February 13 – 16, 2017 —
Friends John and Eileen arrived in Barcelona with plans for us to go and explore the Spain’s Basque region and Rioja wines. First, we enjoyed a weekend in Barcelona celebrating the Feast of St. Eulalia, the patron saint of Barcelona and one of the biggest festivals of the year. It is an all weekend party with events for both adults and children.
The opening parade included the traditional gigants (giants), figures made of paper mache and carried by a human underneath the skirt and guides alongside. They move amazingly smoothly considering their size and even dance. Different gigants represent different neighborhoods or associations. After dark comes the “fire-fun”, which includes small floats on wheels, loaded with gigantic sparklers shooting sparks into the air like a fire hose. Each float carries 25-50 of the sparklers and has a group assigned to quickly replenish the burned out sparklers with fresh ones and light them. As each one burns out it gives off a loud bang which reverberates through the crowd off the surrounding cement buildings. Between each float is a drumming group, in matching colors, thumping their way through Jaume Square.
The real draw is on Sunday morning when the Castellers – human castle builders – take center stage in the square. Each of the twenty or so teams represents a neighborhood in Barcelona. Teams pract,,ice all year long for this event. They include men, women, and two small children. They form a human castle with the largest group of men holding up the rest of the group and a group of men holding them straight under the weight. Groups reach up to seven humans high, at which point two small children shimmy up the backs of each layer to the top, puts their hands in the air to show they have been successful, then immediately shimmy back down again. It is hard not to hold your breath watching, hoping that no one falls.
With John and Eileen we headed off to the Basque region of Spain. We took a train from Barcelona to San Sebastian on the Bay of Biscay, Spain’s northern coast. The Basque people, with their own language and culture, have been seeking independence from Spain. To date the Spanish government has blocked it.
San Sebastian, located right on the Bay of Biscay is a magnet for tourists. The weather is mild, the views across the bay and from the top of the hills above the city beautiful, including a long and wide beach around the perimeter of the bay. And then there are the pinxtos (pinchos). San Sebastian, especially Old Town, is known for creating the pinxto, a small slice of bread with toppings and a toothpick stuck in. Creativity is the key here with everything from cheese to pig cheeks to be found. Each pinxto bar has its own specialty and most tourists have a glass of wine with a pinxto at one bar then continue on to another and repeat the process. Over an evening it becomes a pinxto crawl.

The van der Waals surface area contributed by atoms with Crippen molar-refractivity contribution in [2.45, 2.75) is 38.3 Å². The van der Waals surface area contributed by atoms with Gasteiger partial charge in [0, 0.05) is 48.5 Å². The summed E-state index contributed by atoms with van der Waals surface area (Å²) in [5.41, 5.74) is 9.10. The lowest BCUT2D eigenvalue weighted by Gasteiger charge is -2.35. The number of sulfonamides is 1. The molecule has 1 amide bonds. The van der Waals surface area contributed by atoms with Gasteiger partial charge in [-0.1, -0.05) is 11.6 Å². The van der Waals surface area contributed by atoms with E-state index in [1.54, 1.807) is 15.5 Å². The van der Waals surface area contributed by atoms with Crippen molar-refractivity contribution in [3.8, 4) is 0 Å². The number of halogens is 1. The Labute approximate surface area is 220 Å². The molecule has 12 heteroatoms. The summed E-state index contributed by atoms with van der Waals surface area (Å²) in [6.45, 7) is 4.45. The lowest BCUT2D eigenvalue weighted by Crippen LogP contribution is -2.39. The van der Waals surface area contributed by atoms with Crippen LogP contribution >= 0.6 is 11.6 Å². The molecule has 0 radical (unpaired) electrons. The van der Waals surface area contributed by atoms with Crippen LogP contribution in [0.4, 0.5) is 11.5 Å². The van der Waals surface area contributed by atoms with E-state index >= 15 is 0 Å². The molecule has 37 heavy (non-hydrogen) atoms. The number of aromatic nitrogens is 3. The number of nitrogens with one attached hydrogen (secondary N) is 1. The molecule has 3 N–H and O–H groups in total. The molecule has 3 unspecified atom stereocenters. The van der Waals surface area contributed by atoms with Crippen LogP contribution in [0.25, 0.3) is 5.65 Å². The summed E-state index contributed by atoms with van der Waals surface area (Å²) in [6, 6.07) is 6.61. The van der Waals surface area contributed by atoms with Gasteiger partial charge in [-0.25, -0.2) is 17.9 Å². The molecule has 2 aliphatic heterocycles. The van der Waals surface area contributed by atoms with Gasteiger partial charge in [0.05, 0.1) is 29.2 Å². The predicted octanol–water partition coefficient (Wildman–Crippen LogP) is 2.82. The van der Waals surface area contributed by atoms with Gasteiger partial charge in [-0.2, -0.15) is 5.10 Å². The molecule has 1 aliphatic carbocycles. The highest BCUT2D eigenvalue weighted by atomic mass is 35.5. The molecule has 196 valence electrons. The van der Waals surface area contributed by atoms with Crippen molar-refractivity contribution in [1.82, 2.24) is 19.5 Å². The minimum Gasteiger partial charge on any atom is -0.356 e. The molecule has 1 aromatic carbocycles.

We rode the funicular to the highest point in the city which provided sweeping views of the beach, the city and the more rural agricultural area and hills beyond.
Continuing our exploration we rented a car and headed south to the Rioja area of Spain known for its fine Rioja wines. In the historic town of Laguardia we stayed at Casstillo El Collado, an old castle remodeled into a B&B. Mid-week in February it was very reasonable. Each room was different and elegantly done. The restaurant at the hotel is fabulous and, of course, featured excellent Rioja wines. It is all within a walled village of two story stone buildings and streets too narrow for cars.
Our first wine tour was at Bodega Lopez de Heredia which still produces wine the way it was produced generations ago using original techniques, including wooden fermentation tanks. Instead of having a climate controlled building, when the temperatures rise, they open the doors and windows!
In the afternoon it was on to Marques de Riscal, a very different set-up. First, and most amazing, is the design of the winery and neighboring hotel which were done by the architect Frank Ghery. They are colorful with a pink and silver titanium rippled roof. It clearly does not blend into the local landscape which was contentious with the neighbors when built. They seem to have gotten over it as it has become a major tourist attraction bring robust new revenue to the entire area. Many in the area have benefited.
We could have spent a week in the area exploring more wineries and other old communities, but our time was limited. Before heading north to Bilbao we did our final tour at the Museum of Wine in Haro. Well worth the visit, it highlighted old equipment and processes for winemaking. (Room of jars with smells!!!!!!)